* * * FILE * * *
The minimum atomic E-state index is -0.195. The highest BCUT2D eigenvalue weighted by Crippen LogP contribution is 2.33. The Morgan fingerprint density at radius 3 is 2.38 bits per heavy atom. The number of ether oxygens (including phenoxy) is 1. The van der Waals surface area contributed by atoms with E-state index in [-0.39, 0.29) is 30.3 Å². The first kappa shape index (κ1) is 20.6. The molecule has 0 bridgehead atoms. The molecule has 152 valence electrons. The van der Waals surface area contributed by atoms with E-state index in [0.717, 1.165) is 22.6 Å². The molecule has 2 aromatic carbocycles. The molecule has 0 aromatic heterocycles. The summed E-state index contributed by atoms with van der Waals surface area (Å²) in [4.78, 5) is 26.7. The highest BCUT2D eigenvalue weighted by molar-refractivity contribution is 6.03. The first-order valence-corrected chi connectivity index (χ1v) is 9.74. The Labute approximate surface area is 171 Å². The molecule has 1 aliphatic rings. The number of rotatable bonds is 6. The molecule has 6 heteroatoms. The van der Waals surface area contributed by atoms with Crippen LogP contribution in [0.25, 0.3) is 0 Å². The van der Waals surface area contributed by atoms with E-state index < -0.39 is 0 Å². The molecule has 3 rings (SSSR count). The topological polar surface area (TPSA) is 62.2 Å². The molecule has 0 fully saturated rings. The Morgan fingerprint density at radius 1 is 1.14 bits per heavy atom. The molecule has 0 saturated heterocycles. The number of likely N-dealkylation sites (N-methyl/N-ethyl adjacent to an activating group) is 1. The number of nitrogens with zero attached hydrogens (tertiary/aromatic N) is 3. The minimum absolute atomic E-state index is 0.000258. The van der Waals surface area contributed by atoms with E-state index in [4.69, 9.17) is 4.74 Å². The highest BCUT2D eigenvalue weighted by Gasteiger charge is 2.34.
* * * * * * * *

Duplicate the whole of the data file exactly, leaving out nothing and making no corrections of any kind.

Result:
The minimum atomic E-state index is -0.195. The highest BCUT2D eigenvalue weighted by Crippen LogP contribution is 2.33. The Morgan fingerprint density at radius 3 is 2.38 bits per heavy atom. The number of ether oxygens (including phenoxy) is 1. The van der Waals surface area contributed by atoms with E-state index in [-0.39, 0.29) is 30.3 Å². The first kappa shape index (κ1) is 20.6. The molecule has 0 bridgehead atoms. The molecule has 152 valence electrons. The van der Waals surface area contributed by atoms with E-state index in [0.717, 1.165) is 22.6 Å². The molecule has 2 aromatic carbocycles. The molecule has 0 aromatic heterocycles. The summed E-state index contributed by atoms with van der Waals surface area (Å²) in [4.78, 5) is 26.7. The highest BCUT2D eigenvalue weighted by molar-refractivity contribution is 6.03. The first-order valence-corrected chi connectivity index (χ1v) is 9.74. The Labute approximate surface area is 171 Å². The molecule has 1 aliphatic rings. The number of rotatable bonds is 6. The molecule has 6 heteroatoms. The van der Waals surface area contributed by atoms with Crippen LogP contribution in [0.25, 0.3) is 0 Å². The van der Waals surface area contributed by atoms with E-state index < -0.39 is 0 Å². The molecule has 3 rings (SSSR count). The topological polar surface area (TPSA) is 62.2 Å². The molecule has 0 fully saturated rings. The Morgan fingerprint density at radius 1 is 1.14 bits per heavy atom. The molecule has 0 saturated heterocycles. The number of likely N-dealkylation sites (N-methyl/N-ethyl adjacent to an activating group) is 1. The number of nitrogens with zero attached hydrogens (tertiary/aromatic N) is 3. The minimum absolute atomic E-state index is 0.000258. The van der Waals surface area contributed by atoms with E-state index in [4.69, 9.17) is 4.74 Å². The highest BCUT2D eigenvalue weighted by Gasteiger charge is 2.34.